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The opinions expressed in this article are the writer’s own and do not reflect the views of Her Campus.
This article is written by a student writer from the Her Campus at GWU chapter.

Do you remember the first time you heard the name Pamela Anderson? I don’t. When I asked my roommate this question she responded. “I don’t know, I guess I’ve just always known the name.” We drew a blank when we wondered what she did to become a household name. All I knew about her was that Hulu had made a show about her and her rockstar husband’s relationship, where she was portrayed as a sex symbol. Naturally, when I saw that a new documentary had come out about her life titled, “Pamela Anderson, A Love Story” — I knew I had to watch. Who doesn’t love a good romance? As I began to watch the documentary I realized it’s not at all a cheesy romcom or a tear-jerking happily ever after.

Familial love

The documentary starts off at her family home in Ladysmith, British Columbia where Anderson begins to tell the story of her life through photographs, journal entries, and home videos. She talks about early experiences of sexual abuse and her volatile parents’ relationship. As many of us know, the version of familial love you experience as a child shapes the inner voice you carry as an adult. It can be your worst enemy or your most loyal supporter as you navigate adult life. Growing up, Pamela told herself she was the odd one out in a sea of beautiful faces. In fact, she was, but not in the way she thought.


A few years after high school, at the age of 22, Anderson was selected out of tens of thousands of people at a BC Lions football game to show up on the big screen. After her friend, an employee of Labatt Beer told her to stand up and dance around wearing the company’s t-shirt, the camera couldn’t move away from her. At that moment, the world fell in love with her. She began to get offers left and right until she received an offer from Playboy, a magazine that contained pictures of women that she had longed to look like. Anderson remembers that the first time the camera was put on her, she felt more confident than she ever had before. She felt like she could be whoever she wanted to be.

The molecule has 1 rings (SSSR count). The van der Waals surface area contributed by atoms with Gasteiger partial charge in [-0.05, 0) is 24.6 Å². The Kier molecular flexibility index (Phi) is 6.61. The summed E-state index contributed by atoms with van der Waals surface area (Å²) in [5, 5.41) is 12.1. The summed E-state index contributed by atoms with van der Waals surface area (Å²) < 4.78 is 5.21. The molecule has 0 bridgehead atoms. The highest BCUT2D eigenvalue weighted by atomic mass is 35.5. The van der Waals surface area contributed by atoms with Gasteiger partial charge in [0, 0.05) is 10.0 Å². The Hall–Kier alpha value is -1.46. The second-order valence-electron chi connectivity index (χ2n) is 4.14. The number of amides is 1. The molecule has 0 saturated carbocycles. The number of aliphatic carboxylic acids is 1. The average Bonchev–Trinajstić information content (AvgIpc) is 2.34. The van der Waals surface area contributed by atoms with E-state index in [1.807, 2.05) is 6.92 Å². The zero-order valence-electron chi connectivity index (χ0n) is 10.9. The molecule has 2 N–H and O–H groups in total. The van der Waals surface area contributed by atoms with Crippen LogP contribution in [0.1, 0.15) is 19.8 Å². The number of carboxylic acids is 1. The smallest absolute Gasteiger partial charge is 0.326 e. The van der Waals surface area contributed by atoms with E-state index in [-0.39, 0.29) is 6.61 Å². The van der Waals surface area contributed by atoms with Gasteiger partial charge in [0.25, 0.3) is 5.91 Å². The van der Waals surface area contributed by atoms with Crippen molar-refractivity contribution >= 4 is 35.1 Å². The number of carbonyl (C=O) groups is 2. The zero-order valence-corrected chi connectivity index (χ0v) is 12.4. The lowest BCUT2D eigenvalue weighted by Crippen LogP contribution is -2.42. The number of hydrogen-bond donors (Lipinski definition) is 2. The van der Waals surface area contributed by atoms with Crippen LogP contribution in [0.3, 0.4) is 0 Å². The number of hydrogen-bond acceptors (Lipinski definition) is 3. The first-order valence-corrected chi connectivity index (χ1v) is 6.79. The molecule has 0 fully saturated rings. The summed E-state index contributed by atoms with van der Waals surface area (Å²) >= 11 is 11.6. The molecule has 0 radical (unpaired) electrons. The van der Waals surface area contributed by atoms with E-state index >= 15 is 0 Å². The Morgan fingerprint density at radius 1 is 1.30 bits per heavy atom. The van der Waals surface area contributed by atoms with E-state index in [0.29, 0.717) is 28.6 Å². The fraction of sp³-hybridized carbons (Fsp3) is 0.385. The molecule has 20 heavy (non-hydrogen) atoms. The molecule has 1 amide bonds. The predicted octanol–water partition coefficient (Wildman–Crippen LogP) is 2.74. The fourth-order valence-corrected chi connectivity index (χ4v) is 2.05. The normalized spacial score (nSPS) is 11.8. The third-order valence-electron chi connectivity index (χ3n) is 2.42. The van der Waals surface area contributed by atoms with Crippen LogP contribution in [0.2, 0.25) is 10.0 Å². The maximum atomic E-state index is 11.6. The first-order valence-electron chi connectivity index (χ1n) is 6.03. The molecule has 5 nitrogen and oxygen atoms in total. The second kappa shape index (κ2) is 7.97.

Over time, however, the camera and the people behind it became infatuated with her. It was a sort of one-sided version of love, where the world expected her to reveal everything about herself without letting her truly be herself. Well-respected reporters would ask her about plastic surgery and millions of people shamed her for being in a sex-tape that she never gave permission to release. She was praised for her good looks and her fun-loving personality, but when she asked for privacy and respect, people looked the other way. In the aftermath of the sex tape scandal, she only received offers for roles that further boxed her into a one-dimensional character.


Anderson found that the only way she could financially support her family was by accepting the infatuation people had with her character. She found power in knowing that she could use this attention to get people to care about what she cared about – animals. From stopping Putin from capturing sea-life on the verge of extinction to convincing Prada to drop fur from its products, Anderson helped set a precedent for animal rights. The documentary culminates with Anderson training and starring in the Broadway show, Chicago. In a post-me too world, Anderson’s bid to show herself in her most human form was warmly received. However, people’s perception of her performance was the last thing on Pamela’s mind. To her, giving herself permission to finally be was the greatest act of love. As it turns out, “Pamela Anderson, A Love Story” is a story about love in its different forms. 

Laura was born in Los Angeles, California, and raised in Bogota, Colombia. Currently, she is a junior and is double majoring in Psychology and Business. Laura enjoys dancing, running, reading, and listening to podcasts in her free time.